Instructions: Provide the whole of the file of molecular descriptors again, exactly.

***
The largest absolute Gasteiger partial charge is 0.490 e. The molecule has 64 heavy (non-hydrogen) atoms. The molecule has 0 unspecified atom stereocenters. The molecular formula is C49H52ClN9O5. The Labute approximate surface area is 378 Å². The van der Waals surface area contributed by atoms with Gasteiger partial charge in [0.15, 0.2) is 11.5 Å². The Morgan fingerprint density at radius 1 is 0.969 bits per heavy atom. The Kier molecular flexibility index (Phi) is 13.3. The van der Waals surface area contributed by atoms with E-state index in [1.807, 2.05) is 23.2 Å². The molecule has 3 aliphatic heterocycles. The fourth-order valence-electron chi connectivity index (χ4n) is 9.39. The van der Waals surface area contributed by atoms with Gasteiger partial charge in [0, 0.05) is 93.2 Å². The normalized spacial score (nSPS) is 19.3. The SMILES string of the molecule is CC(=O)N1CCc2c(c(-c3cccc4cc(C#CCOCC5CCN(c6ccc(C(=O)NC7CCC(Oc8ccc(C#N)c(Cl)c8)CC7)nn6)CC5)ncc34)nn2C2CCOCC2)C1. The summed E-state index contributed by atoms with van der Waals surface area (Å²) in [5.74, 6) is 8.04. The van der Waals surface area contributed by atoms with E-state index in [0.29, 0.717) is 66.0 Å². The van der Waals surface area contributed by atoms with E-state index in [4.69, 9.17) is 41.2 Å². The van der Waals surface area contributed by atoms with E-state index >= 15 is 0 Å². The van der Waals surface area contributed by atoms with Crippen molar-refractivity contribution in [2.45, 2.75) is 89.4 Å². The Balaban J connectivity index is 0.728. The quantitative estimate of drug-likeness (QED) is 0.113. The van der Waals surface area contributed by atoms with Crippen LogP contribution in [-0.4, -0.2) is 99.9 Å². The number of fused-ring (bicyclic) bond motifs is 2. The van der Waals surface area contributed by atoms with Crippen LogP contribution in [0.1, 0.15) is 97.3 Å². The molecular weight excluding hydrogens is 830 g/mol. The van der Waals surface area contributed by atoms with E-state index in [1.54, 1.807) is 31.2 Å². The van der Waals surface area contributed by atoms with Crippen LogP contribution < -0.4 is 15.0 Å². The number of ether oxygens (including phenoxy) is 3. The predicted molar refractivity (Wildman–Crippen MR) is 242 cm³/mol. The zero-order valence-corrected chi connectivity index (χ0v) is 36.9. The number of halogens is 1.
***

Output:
The largest absolute Gasteiger partial charge is 0.490 e. The molecule has 64 heavy (non-hydrogen) atoms. The molecule has 0 unspecified atom stereocenters. The molecular formula is C49H52ClN9O5. The Labute approximate surface area is 378 Å². The van der Waals surface area contributed by atoms with Gasteiger partial charge in [0.15, 0.2) is 11.5 Å². The Morgan fingerprint density at radius 1 is 0.969 bits per heavy atom. The Kier molecular flexibility index (Phi) is 13.3. The van der Waals surface area contributed by atoms with E-state index in [1.807, 2.05) is 23.2 Å². The molecule has 3 aliphatic heterocycles. The fourth-order valence-electron chi connectivity index (χ4n) is 9.39. The van der Waals surface area contributed by atoms with Gasteiger partial charge in [0, 0.05) is 93.2 Å². The normalized spacial score (nSPS) is 19.3. The SMILES string of the molecule is CC(=O)N1CCc2c(c(-c3cccc4cc(C#CCOCC5CCN(c6ccc(C(=O)NC7CCC(Oc8ccc(C#N)c(Cl)c8)CC7)nn6)CC5)ncc34)nn2C2CCOCC2)C1. The summed E-state index contributed by atoms with van der Waals surface area (Å²) in [5.74, 6) is 8.04. The van der Waals surface area contributed by atoms with E-state index in [0.29, 0.717) is 66.0 Å². The van der Waals surface area contributed by atoms with E-state index in [4.69, 9.17) is 41.2 Å². The van der Waals surface area contributed by atoms with E-state index >= 15 is 0 Å². The van der Waals surface area contributed by atoms with Crippen molar-refractivity contribution in [2.45, 2.75) is 89.4 Å². The Balaban J connectivity index is 0.728. The quantitative estimate of drug-likeness (QED) is 0.113. The van der Waals surface area contributed by atoms with Crippen LogP contribution in [-0.4, -0.2) is 99.9 Å². The number of fused-ring (bicyclic) bond motifs is 2. The van der Waals surface area contributed by atoms with Crippen LogP contribution in [0.1, 0.15) is 97.3 Å². The molecular weight excluding hydrogens is 830 g/mol. The van der Waals surface area contributed by atoms with E-state index in [1.54, 1.807) is 31.2 Å². The van der Waals surface area contributed by atoms with Crippen LogP contribution < -0.4 is 15.0 Å². The number of ether oxygens (including phenoxy) is 3. The predicted molar refractivity (Wildman–Crippen MR) is 242 cm³/mol. The zero-order valence-corrected chi connectivity index (χ0v) is 36.9. The number of halogens is 1.